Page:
So how do you go about building barriers of defence for your company? Well, personally I believe you should be thinking about these things from the very first day. Strong barriers of defence are core to the product and the company. I really don’t think any measure will be strong enough if it is not fundamental to the essence of your product or business model.

With that being said, here is how I would build or aim to cultivate the 4 barriers that I have discussed in this article.

1. Network effects

You either have network effects in your product, or you don’t, there really isn’t a middle ground. Products or business models that benefit from network effects are very strong, but they are also incredibly difficult to pull off.

If you want to build a product or a business model around network effects you will want to build a two sided marketplace. However, you will be faced with a chicken and egg situation, and if you are trying to disrupt an incumbent like eBay, it will be the network effects of an established giant that you will be up against.

It is therefore a lot easier to find unoccupied space when looking to build a network effects business. AirBnb for example created an entirely new industry instead of directly attacking an incumbent.

2. Switching costs

As I mentioned above, there are good switching costs and there are bad switching costs. I would never advise that a company start dealing in underhand tactics to prevent customers from leaving them. Whilst you might be able to delay a customer from leaving you, it is only going to comeback and bite you at a later date.

Try to build a product that has natural switching costs such as when a customer starts to use your product, they don’t want to stop. This is achieved by creating a dramatically better product than what is currently on offer.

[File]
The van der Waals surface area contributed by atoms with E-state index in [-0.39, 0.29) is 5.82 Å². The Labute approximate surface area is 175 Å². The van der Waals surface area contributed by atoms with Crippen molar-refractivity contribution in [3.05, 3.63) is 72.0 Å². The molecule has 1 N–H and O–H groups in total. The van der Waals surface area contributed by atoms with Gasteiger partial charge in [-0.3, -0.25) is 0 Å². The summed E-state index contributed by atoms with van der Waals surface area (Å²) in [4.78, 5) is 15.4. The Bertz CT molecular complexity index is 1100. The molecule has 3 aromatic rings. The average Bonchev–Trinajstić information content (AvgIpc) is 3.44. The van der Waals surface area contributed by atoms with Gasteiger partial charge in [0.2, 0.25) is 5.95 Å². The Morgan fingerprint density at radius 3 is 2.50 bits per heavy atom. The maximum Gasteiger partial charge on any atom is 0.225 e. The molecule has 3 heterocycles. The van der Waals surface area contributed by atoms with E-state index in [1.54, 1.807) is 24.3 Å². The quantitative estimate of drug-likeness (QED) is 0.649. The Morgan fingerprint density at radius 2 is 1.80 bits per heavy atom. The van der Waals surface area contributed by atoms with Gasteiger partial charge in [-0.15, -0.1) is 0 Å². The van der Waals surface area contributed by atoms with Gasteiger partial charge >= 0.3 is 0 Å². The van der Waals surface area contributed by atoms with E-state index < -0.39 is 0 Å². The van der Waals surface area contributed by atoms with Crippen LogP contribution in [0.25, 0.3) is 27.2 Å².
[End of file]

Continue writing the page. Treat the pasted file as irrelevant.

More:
When you take this path, it forces your competitors to either fragment or differentiate across a totally different axis, or aim to be better than your product by an order of magnitude.

3. Customer loyalty

Customer loyalty is one of the best defensible barriers because competitors can’t just copy your feature-set or design in order to nullify it.

Whilst it’s easy to think that customer loyalty is only applicable to consumer facing companies, the same is also true for enterprise companies. You are still selling to an individual and a decision maker or influencer will still have loyalty preferences.

I really like the new crop of online companies that are building up customer loyalty even before their product has launched. It is an exciting time to be building a brand as there has never been a better time to connect with your audience.

4. Historical usage

And finally, try to build your product so that it only gets better with usage. If your product has only one source of value, and that value can be derived quickly, you aren’t going to have long term relationships with customers.

Historical usage not only promotes customer retention but it is also a strong switching cost when competitors come and try and tap up your customers.

Building features that benefit from historical usage should take advantage of the usage of the user and not easily replicable by importing exported data.

Again, this is not just an opportunity for enterprise companies, consumer companies can also achieve the same effect by building up a user’s profile, social graph or achievements in a game or learning environment.

Conclusion

All companies live and die, but the truly successful ones ensure their sustainability by building strong barriers of defence.

The best type of defence against market competitors is to build these defensible barriers into the core of your product or business model. When you product or business model actively encourages or benefits customers choosing you over your competitors, you are in a strong position to continue to prosper.

Customer loyalty is also an incredibly powerful attribute that seems to be lost on so many companies these days. Just because you have had some measure of success does not mean that you can take your customers for granted. Those that will continue to succeed into the future will have invested in relationships with their customers.

There are a lot of products and business models that have absolutely no barriers of defence against new competitors. The reason these companies are still around today is because they are not challenged. If you your company has no defensible barriers you are in a perilous position. Do not be arrogant that someone can’t come a long a steal your market, because it will happen before you even know it.

Always ensure your economic castle has an unbreachable moat.

Philip Brown

Hey, I'm Philip Brown, a designer and developer from Durham, England. I create websites and web based applications from the ground up. In 2011 I founded a company called Yellow Flag. If you want to find out more about me, you can follow me on Twitter or Google Plus.